This is a strange parable, difficult to understand (for me at least). A rich man has a money manager who isn’t very good at his job, so the rich man fires him. The manager comes up with an unemployment plan: he will give all the rich man’s debtors a good deal on their bills. Why? Because they will be his friends and will take care of him when he is jobless. Really? Are you sure?
The rich man finds out about this and instead of being angry that the manager is giving away his money, he commends him for his craftiness and good thinking. Really? Who is this rich guy?
Then, in verse 9, Jesus says “I tell you, use worldly wealth to gain friends for yourselves so that when it is gone, you will be welcomed into eternal dwellings.” I had to look that verse up to see how other people explain it. It sounds to me like “use money to buy friends and that will get you into heaven.” Of course that is contrary to everything we know is right. One explanation was “use worldly wealth to gain friends” means use your money to help people. They will become your friends because of your kindness and will come to know the Lord and be saved. “…so that when it is gone, you will be welcomed into eternal dwellings.” When you die, there isn’t any money and you’ll live in heaven for spreading the Gospel and live eternally with your new friends. I’m thinking, if that’s what Jesus meant, why didn’t he just say that?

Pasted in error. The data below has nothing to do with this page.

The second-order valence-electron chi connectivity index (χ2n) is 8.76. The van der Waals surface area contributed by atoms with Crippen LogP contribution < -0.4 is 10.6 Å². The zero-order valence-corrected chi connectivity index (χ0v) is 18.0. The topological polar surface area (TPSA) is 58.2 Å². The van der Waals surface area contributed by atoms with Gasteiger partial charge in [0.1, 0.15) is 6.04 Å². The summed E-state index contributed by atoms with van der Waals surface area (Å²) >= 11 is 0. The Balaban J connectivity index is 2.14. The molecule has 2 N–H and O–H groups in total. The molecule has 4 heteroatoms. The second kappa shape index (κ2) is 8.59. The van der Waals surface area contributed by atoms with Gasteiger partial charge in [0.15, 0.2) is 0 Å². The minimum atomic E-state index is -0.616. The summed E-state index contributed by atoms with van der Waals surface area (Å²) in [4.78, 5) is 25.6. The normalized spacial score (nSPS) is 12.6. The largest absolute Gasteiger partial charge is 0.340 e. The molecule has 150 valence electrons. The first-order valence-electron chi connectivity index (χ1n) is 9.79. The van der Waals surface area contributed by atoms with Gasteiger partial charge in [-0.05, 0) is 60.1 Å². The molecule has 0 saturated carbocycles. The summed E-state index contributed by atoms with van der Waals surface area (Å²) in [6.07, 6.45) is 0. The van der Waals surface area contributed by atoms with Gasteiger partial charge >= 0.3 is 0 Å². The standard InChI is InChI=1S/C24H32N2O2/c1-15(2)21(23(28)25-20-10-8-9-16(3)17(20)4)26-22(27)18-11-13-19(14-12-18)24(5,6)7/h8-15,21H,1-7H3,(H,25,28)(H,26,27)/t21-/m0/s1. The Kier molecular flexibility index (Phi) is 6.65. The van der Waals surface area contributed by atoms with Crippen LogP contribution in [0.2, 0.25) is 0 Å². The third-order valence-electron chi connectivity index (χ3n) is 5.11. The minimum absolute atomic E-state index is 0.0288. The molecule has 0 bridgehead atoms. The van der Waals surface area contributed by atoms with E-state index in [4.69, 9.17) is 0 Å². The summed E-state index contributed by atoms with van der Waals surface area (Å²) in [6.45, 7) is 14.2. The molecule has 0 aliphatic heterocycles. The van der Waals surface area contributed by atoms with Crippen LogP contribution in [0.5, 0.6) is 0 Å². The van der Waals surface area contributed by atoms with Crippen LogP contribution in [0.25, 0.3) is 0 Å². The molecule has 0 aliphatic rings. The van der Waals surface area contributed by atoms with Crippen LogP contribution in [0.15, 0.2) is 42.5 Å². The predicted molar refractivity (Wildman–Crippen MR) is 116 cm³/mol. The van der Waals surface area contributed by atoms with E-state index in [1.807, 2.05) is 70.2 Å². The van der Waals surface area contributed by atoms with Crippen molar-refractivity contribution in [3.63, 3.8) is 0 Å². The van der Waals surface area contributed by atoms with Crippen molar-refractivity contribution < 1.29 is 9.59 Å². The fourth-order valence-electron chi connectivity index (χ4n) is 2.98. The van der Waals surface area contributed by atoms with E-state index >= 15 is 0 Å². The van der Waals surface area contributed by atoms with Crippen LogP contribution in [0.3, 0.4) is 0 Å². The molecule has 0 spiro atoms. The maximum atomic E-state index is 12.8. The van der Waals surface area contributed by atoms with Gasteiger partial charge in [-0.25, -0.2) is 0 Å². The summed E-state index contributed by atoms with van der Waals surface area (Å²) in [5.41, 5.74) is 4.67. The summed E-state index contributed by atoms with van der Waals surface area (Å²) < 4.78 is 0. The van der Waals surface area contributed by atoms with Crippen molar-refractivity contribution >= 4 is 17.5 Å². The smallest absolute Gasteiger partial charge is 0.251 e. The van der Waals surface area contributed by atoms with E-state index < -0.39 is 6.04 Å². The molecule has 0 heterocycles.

One thing I like about this verse is it demonstrates that a single verse does not stand on its own. It needs to be understood in the context of the surrounding verses and in the context of the entire Bible.
The last verse in this set is familiar: “You cannot serve God and Money.” That’s true without a doubt. The lead in verses, I’m not so sure. “No servant can serve two masters. He’ll love one and hate the other or be devoted to one and despise the other.” Really? I think you could serve two masters if they weren’t giving contradictory orders. I have a principal and a superintendent. I work with both of them. I have a library director and a supervisor. I work with both of them. But definitely, when God is your master, there can be no other master. Unless Jesus can be considered as a separate master. Hmmmm.